Tuesday, January 27, 2009

In Review - R' Ephraim Luft's "The Torah Is Not Hefker" Part VII

It's been a while since my last post on this book, links to the previous posts are below. Back to the book...

We are up to Chapter 5 - "The Influence On The Soul".

In this Chapter, Rabbi Luft attempts to make the argument that only "pop stars, disc jockeys, and all the gang of yeshiva dropouts" are the ones denying that the popular contemporary chareidi music is obscene. He asserts that at this point the only people who disagree with his assertions are the aforementioned.

He then "demonstrates" that in the secular world, the rock singers do know what they're doing and are intentionally ruining society.
Even if we can say that some of the frum singers do not intend to corrupt the young people with their corrupt music, the same can not be said about the goyishe pop stars. They know exactly what they are doing, and their power to ruin society is so strong, that an American priest, Reverend David Noebel, wrote extensive articles against the Beatles claiming that they were actually communist agents who were manipulating the behaviour of Western society by means of their music.
Rabbi Luft again demonstrates that he has no knowledge of musical history. This is just absurd. He also demonstrates that he does not vet his sources prior to citing them.

Here's a review of Noebel's book, "The Marxist Minstrels". Note the racial angle. Birds of a feather, it seems. It's quite obvious that Rabbi Luft is willing to quote anybody, no matter how delusional, if their agenda supports his own. What's amazing is how few supporting sources he brings, despite his indiscriminate non-standards.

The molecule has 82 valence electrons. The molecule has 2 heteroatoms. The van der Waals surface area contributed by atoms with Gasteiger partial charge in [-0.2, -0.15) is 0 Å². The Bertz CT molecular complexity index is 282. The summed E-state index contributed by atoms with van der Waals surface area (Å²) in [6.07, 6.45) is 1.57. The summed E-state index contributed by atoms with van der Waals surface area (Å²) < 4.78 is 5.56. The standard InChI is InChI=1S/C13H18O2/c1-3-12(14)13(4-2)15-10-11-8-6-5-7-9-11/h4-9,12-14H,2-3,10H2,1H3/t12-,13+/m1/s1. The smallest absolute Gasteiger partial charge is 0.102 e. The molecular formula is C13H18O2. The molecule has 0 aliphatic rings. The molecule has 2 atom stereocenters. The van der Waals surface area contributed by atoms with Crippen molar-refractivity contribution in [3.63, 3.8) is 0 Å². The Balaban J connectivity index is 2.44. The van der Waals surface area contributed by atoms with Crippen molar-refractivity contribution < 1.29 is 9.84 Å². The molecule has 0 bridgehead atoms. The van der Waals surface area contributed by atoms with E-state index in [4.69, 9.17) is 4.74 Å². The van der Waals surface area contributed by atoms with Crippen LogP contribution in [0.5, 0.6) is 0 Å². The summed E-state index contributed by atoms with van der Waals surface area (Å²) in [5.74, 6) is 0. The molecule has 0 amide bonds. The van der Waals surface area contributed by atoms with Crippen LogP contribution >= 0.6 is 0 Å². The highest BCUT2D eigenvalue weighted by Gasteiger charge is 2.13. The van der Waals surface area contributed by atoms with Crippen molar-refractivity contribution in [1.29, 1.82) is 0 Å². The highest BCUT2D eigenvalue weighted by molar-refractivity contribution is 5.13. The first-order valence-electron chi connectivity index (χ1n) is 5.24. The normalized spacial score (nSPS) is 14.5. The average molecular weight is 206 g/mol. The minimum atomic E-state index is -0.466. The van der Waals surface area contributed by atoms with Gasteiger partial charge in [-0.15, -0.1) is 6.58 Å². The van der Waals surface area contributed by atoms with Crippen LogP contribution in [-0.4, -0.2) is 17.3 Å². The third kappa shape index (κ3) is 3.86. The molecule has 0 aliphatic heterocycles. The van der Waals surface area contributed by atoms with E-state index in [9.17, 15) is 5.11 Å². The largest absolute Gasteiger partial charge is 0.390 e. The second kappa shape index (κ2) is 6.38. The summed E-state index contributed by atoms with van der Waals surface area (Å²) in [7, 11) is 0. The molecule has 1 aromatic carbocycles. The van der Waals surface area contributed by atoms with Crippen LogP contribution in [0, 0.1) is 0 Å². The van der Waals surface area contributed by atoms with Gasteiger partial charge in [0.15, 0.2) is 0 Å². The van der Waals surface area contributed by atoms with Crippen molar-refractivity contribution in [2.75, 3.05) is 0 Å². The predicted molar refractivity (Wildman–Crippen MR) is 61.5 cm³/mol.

Again, part of the tremendous chillul Hashem here is when rabbonim endorse Rabbi Luft's efforts, implicitly endorsing his absurd assertions, dishonesty, and racist views.

Rabbi Luft then turns his attention to Jewish musicians. He quotes a popular Chassidic bandleader who expressed himself at a meeting of bandleaders in Bnei Brak in Teves, 5764:
The meeting was made in protest of the Roshei Yeshivos who had demanded that the music at weddings should be respectable, and he said the following: "We will compromise a little. We will talk with the Rabbis. But if the rabbis will not agree with us, I will organize every night parties for the bochurim!"
Essentially, Rabbi Luft takes this bandleader to task for not falling into line with his own views.

Now let's see. The facts and timing on this are clear. The Roshei Yeshiva didn't just get together and decide to address the issue of chareidi simcha music. Lets take a look and see what Rabbi Luft was up to at that time in 5764. That's right, using his false representations, he was manipulating rabbonim into appointing him the head of "The Committee for Jewish Music." He wrote: